The FDA’s decision to allow manufacturers to use spirulina extract (from blue-green algae) to color confectionery has given US firms seeking to replace artificial colors more options for creating natural blue, green and violet shades. But what’s it like to work with?
While it is not very stable in some acidic environments and heat stability can be an issue in boiled candies, it works particularly well in panned candy, gummy bears, chewing gum, decorative sugar pastes and compound coatings, according to Naturex business manager Nathalie Pauleau.
Pauleau, who was speaking to FoodNavigator-USA after launching a new palette of liquid, powder, and oil dispersible natural colors based on spirulina extracts for the US market, said: “The acidity issue is more of a challenge the more water there is in the formulation, but for something like gummy bears, it’s not a problem.”
Naturex claims to be the only firm offering colors from spirulina extract that disperse easily in lipophilic formulations such as compound coatings
She added: “You have to look at every application individually. For example, if you want to make a green color by combining spirulina blue with a natural yellow, you might use curcumin [as the yellow component] for one application, but carotenoids for another.
“In Europe, for example, we’ve made some green shades by combining spirulina extract with safflower extract, but you can’t use safflower extract in the US, so we have had to come up with new tailor-made solutions for the US market.”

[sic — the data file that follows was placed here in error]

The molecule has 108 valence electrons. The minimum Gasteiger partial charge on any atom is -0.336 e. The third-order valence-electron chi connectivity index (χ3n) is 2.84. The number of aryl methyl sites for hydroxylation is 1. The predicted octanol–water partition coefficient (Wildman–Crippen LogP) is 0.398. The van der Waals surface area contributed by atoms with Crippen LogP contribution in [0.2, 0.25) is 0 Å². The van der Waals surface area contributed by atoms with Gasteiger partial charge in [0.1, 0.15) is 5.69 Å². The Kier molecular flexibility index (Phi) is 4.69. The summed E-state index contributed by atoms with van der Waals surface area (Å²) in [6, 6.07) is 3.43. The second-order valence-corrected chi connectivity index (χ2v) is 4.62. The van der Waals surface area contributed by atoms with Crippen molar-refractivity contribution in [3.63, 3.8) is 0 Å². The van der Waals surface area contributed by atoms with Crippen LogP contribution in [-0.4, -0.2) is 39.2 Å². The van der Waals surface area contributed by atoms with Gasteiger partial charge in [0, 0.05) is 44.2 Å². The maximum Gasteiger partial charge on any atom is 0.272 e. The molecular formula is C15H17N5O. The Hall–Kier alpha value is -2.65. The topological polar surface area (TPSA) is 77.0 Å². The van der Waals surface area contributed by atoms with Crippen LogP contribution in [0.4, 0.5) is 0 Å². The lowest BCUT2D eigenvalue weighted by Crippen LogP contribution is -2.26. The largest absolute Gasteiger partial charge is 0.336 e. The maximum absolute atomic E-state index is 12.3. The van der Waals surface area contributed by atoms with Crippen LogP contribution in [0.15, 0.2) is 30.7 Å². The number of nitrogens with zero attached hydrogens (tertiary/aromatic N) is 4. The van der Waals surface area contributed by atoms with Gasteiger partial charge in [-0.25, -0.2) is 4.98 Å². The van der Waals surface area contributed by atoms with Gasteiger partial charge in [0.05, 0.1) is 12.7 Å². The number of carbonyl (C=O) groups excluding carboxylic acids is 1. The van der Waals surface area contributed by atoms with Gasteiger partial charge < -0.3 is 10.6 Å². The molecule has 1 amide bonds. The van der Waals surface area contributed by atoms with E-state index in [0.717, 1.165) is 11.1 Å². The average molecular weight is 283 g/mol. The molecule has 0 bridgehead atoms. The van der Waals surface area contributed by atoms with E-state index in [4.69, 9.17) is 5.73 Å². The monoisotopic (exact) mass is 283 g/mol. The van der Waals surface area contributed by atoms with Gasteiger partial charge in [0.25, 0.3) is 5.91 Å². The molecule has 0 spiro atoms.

While several rivals have launched new spirulina-based shades for US customers following the FDA approval (which came into effect on Sept 13), Naturex is the only firm offering colors from spirulina extract (which is water soluble) that disperse easily in lipophilic formulations such as oil-based compound coatings and fillings, claimed Pauleau.
“We are currently the only manufacturer to offer colors made from spirulina extract that incorporate easily in lipophilic formulations like confectionery compound coatings.
"We use a technology called miChroma, which uses a carrier with powdered pigments and effectively decreases the size of the particles. You then have a paste that can be easily dispersed in fat-based coatings and fillings.”
Light blue, blueberry, green apple, deep minty green, intense blackberry and pastel lilac
By combining spirulina extract with other natural pigments, Naturex can offer a wide variety of shades fromlight blue to blueberry, green apple, deep minty green, intense blackberry and pastel lilac, she added. “It’s a good replacement for brilliant blue as you can create some very vibrant shades.”
Although the FDA’s approval for spirulina extract as a color is restricted to gums and candy (petitions are pending to broaden the approval to more food and beverage applications), it opens up a whole new world of possibilities, she said.
“It probably opens up the most opportunities in greens, which represent bigger volumes than blues. Up until now, in the US, the options have been quite limited if you want to create a vibrant natural green.”